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The GABA-Benzodiazepine Receptor Complex: Structure, Function, and Role in Anxiety

J Clin Psychiatry 2005;66(suppl 2):14-20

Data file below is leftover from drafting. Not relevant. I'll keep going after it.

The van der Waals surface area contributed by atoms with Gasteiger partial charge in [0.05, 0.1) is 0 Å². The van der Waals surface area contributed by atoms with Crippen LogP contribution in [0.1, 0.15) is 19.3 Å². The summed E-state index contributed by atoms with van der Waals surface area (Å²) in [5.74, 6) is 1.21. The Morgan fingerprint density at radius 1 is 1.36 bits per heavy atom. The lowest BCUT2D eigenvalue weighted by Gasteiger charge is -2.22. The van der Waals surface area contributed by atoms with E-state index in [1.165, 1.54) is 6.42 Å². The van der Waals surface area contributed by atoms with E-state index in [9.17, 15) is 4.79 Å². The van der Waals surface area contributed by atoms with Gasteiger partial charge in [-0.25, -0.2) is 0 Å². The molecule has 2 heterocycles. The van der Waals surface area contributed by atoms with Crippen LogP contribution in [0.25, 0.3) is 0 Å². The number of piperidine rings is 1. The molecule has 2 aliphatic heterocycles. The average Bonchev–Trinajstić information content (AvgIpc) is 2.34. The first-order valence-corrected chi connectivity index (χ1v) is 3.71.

Benzodiazepines bind to a specific site on the γ-aminobutyric acid (GABA)-benzodiazepine receptor complex. This complex has been implicated in the pathophysiology of anxiety by numerous preclinical and clinical studies. Preclinical studies have shown that there are multiple molecular forms of this receptor complex, that these genetically coded variations are linked to specific actions of the benzodiazepines, and that receptors are located in neuroanatomical areas known to mediate the anxiety response in animals and humans. Human studies have shown that patients with pathologic anxiety have anomalous responses to drugs that specifically bind to these receptors and have reduced numbers of benzodiazepine receptors in key brain areas that regulate anxiety responses. More recent preclinical studies suggest that molecular alterations in this receptor complex may produce findings in animals similar to those observed in anxious humans. Finally, chronic treatment with benzodiazepines causes the development of tolerance, which may be associated with molecular changes and a pharmacologic response profile similar to that observed in pathologically anxious humans.